Disney is creating autonomous robots for its parks with the help of a former Boston Dynamics engineer.
When you think of robotics, Mickey Mouse probably doesn’t come to mind, but he should. For the past six+ decades, Disney has made groundbreaking achievements in robotics, and it all started with a toy bird and a president. Here’s how Disney went from making Abe Lincoln speak to making Spider-Man fly.
Disney Robotics History
It started when Walt Disney visited a shop while on vacation and saw a mechanical toy bird. He was intrigued. What if he could make his animation three-dimensional? What if his cartoons could live outside of the screen?
Walt soon had his Imagineers take the bird apart and inspect it. Next, they researched how they could create 3D, electronically animated figures, later called Audio-Animatronics, in an endeavor known as “Project Little Man.” First, the team studied real people in the studio — including actor Buddy Ebsen — rigorously tracking their movements and creating models of their heads to make the figures realistic. Then, in 1963, Disney debuted the first Animatronics in Walt Disney’s Enchanted Tiki Room. For the first time, people could watch characters talk and sing right in front of their eyes in a colorful and tropical display of what was to come for Audio-Animatronics.
Disney Brings Abraham Lincoln to Life
Eventually, Disney and his Imagineers went from the jungle to the White House when they took on their most ambitious project yet: bringing Abraham Lincoln to life. They premiered Lincoln at the 1964-1965 New York World’s Fair to astounded crowds. During each show, Lincoln stood up, looked around the room to ponder the shocked faces, and opened his mouth: “The world never had a good definition of the word ‘liberty.’” For the first time in a century, Lincoln could inspire Americans with a live speech. So how did they do it? You’ll have to follow the music to find out.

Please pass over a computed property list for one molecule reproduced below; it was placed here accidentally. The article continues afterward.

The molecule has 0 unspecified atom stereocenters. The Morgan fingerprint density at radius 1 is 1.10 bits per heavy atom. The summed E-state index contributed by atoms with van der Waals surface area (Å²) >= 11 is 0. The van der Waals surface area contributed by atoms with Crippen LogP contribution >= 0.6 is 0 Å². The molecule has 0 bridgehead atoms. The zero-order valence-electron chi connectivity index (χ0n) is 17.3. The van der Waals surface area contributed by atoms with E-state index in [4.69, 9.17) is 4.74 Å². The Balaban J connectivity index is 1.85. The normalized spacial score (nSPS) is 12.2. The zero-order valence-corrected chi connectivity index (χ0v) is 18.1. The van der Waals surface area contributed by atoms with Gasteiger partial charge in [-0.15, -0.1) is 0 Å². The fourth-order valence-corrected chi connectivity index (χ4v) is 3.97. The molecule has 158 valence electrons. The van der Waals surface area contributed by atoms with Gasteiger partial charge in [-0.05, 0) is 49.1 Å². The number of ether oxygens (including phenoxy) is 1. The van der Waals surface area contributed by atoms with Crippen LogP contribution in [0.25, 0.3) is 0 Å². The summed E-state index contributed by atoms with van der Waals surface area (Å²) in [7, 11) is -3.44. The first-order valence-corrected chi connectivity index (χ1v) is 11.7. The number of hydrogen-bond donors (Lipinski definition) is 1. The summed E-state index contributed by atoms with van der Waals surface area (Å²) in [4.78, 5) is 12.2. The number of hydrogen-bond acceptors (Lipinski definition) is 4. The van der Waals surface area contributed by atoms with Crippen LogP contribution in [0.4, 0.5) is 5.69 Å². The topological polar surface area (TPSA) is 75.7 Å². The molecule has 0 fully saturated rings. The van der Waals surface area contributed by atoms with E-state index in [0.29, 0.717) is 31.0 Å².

The machine used a system of hydraulics and pneumatics that worked like a player piano from an old Western saloon. But, rather than reading mechanically-recorded notes, the system read mechanically-recorded movements. A magnetic tape sent electric signals to valves in Lincoln, telling them to move his arms, make him blink, look or around the room, and move his lips, similar to the Animatronics from Walt Disney’s Carousel of Progress:
Making Disney Robots More Realistic
Looking back at the footage of Animatronic Lincoln and other early Animatronics, it’s clear that the technology was…new. Lincoln’s movements are sharp and jolted, and his face lacks expression. Luckily Disney has made some improvements since Lincoln’s debut, and they continue to advance robotics and stun crowds. In 2017 Disney’s Imagineers invited guests to hear the Shaman of Songs on Pandora, and now they’ve entered superhero territory:
A few years ago, Disney took their endeavors to the skies with “Stuntronics,” aka autonomous, robot acrobats that soar through the air and do aerial stunts with ease. In June 2021, they displayed this tech to the public as a flying Spider-Man animatronic in Avengers Campus at Disneyland Resort. But long before there was Spider-Man, there was Stickman: